A Short History of Adaptogenic Herbs

Last post we talked about the benefits of adaptogens. I learned a lot of secrets for preparing medicinal herbs from my Mom and she learned a lot from her Mom, my Grandmother. I told that story in an earlier post. They showed me ways to make sure the formulations were potent and effective. I spent many years learning their methods.  The more I studied, the more I began to realize how far back in time the use of adaptogenic herbs really went. They are found in Ayurvedic medicine in India and in ancient Chinese medicine.

As best we can tell (sources vary on this) medicinal herbs were being used 5,000 years ago, as early as 3000 BC. So, it’s possible healing herbs were being used since the beginning of life here on this planet.

Traditional Indian Adaptogenic Healer

Charaka-Samhita is a comprehensive text on ancient Indian medicine. Scholars believe it was recorded by a healer named Charaka. He was a known practitioner of the traditional Indian healing system of Ayurveda. Charaka-Samhita identifies 350 different plants for medicinal use. It’s a pretty interesting story, so I included some links. Where I picked up the chase was in identifying the most adaptogenic-rich plants that I could find all over the globe. I kept asking, “Why are the same plants used over and over throughout thousands of years in different cultures all over the world?” Well, Modern Science gave me a helping hand in finding the answer.

Adaptogenic Studies Back in the USSR

In the 1940s some Soviet scientists began to investigate ways to boost performance without the negative effects of traditional stimulants. Dr. Nikolai Lazarev gets credit for the first actual use of the word, adaptogen. He’d been commissioned by the Soviet army to find ways to enhance the productivity and performance of soldiers, athletes, and workers without using dangerous stimulants.

A lot of the first modern research into adaptogens was done by Lazarev’s colleague Dr. Israel I. Brekhman. In the late 1950s, he studied Panax ginseng. Later, he focused on a native Russian shrub, Eleutherococcus senticosis. In 1960 he published his first monograph on Eleuthero (Siberian Ginseng). Eleuthero has become one of the rock stars of the adaptogenic herb universe known wide for relieving stress, enhancing the immune system, improving concentration and memory, and helping muscles burn oxygen more efficiently. Dr. Brekhman’s first published study of eleuthero (the first named adaptogen) was very influential. Within two years eleuthero was approved by the USSR Ministry of Health for clinical use as a “stimulant.”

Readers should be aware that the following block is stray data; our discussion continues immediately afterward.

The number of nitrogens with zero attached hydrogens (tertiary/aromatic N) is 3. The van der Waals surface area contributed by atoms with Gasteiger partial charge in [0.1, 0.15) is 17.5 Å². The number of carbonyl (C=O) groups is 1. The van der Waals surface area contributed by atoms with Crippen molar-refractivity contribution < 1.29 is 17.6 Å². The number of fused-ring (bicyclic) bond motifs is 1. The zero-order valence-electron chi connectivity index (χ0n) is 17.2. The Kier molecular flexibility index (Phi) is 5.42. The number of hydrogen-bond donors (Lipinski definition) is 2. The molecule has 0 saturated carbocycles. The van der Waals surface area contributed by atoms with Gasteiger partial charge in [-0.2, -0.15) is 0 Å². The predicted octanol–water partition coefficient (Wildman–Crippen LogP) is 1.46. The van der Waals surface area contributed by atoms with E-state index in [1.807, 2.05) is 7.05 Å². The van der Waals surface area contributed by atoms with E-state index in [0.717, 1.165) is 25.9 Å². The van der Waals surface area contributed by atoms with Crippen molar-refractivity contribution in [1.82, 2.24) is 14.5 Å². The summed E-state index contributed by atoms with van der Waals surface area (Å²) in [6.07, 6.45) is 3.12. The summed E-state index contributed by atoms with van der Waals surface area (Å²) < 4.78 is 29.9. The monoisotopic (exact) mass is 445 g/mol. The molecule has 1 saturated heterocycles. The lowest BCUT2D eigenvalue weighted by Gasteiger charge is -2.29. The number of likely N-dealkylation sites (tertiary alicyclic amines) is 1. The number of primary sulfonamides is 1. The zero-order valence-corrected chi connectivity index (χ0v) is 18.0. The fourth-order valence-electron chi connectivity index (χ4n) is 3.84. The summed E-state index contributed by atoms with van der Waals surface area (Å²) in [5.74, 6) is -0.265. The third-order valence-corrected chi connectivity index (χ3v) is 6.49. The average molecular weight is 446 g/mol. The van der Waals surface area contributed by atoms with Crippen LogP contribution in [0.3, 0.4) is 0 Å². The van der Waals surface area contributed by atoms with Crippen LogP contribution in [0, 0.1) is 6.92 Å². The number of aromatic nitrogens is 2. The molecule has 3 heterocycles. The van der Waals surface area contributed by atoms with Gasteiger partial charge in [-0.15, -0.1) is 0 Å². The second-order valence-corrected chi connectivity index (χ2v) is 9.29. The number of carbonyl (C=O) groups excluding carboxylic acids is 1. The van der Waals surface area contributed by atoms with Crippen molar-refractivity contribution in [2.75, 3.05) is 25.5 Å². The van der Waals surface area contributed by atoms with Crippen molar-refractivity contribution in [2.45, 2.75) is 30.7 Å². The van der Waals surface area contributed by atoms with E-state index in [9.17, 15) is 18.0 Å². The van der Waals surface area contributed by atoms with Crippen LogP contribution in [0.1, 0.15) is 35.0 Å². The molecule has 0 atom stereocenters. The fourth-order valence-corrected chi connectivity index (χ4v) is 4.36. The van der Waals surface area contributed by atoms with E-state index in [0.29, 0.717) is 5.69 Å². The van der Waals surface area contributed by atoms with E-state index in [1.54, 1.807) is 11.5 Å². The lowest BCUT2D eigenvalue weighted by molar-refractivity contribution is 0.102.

Lazarev and Brekhman were given a small army to explore other avenues of study. They conducted over 3,000 experiments and clinical trials with “medicinal” herbs. They studied an amazing 4,000 plants. Out of all those plants they isolated only twelve as containing significant amounts of the essential adaptogenic substances. The main plants they identified beside eleuthero were Rhodiola, Rhaponiticum, and Schisandra. Lazarev and Brekhman were aware some of the adaptogenic plants had survived the Ice Age. They theorized that if these plants could survive an Ice Age they may possess properties that could help our bodies adapt to the stresses of modern life.

My own research confirmed their theory. Plants that grow in extreme conditions have adapted to their harsh environments by evolving to produce substances (adaptogens) that help them not just survive but ‘Adapt and Thrive’™ in those environments. When we ingest properly formulated elixirs made from these adaptogenic plants, they can help our bodies the same way they help plants thrive under stressful conditions.  So that brings us up to date. We have worked to make Sun Horse adaptogenic supplements the safest, most effective and purely natural way to help you get increased energy and power through highly stressful, chaotic days. To find out more visit the Sun Horse Energy Store.

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